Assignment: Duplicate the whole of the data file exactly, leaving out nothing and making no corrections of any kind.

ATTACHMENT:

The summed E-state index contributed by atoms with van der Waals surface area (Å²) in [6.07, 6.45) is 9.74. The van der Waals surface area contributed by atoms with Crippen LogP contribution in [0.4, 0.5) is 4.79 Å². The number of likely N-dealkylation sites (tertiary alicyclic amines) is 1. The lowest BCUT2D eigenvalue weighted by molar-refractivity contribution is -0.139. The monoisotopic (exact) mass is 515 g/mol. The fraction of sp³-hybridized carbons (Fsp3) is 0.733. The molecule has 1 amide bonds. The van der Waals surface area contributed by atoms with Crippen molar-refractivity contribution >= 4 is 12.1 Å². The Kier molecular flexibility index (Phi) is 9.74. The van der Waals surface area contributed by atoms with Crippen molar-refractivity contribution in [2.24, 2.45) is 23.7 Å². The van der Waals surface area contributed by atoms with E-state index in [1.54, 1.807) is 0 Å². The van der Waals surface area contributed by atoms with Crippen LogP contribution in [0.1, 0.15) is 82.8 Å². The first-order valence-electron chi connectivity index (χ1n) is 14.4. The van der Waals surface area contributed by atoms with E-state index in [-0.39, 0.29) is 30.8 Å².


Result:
The summed E-state index contributed by atoms with van der Waals surface area (Å²) in [6.07, 6.45) is 9.74. The van der Waals surface area contributed by atoms with Crippen LogP contribution in [0.4, 0.5) is 4.79 Å². The number of likely N-dealkylation sites (tertiary alicyclic amines) is 1. The lowest BCUT2D eigenvalue weighted by molar-refractivity contribution is -0.139. The monoisotopic (exact) mass is 515 g/mol. The fraction of sp³-hybridized carbons (Fsp3) is 0.733. The molecule has 1 amide bonds. The van der Waals surface area contributed by atoms with Crippen molar-refractivity contribution >= 4 is 12.1 Å². The Kier molecular flexibility index (Phi) is 9.74. The van der Waals surface area contributed by atoms with Crippen molar-refractivity contribution in [2.24, 2.45) is 23.7 Å². The van der Waals surface area contributed by atoms with E-state index in [1.54, 1.807) is 0 Å². The van der Waals surface area contributed by atoms with Crippen LogP contribution in [0.1, 0.15) is 82.8 Å². The first-order valence-electron chi connectivity index (χ1n) is 14.4. The van der Waals surface area contributed by atoms with E-state index in [-0.39, 0.29) is 30.8 Å².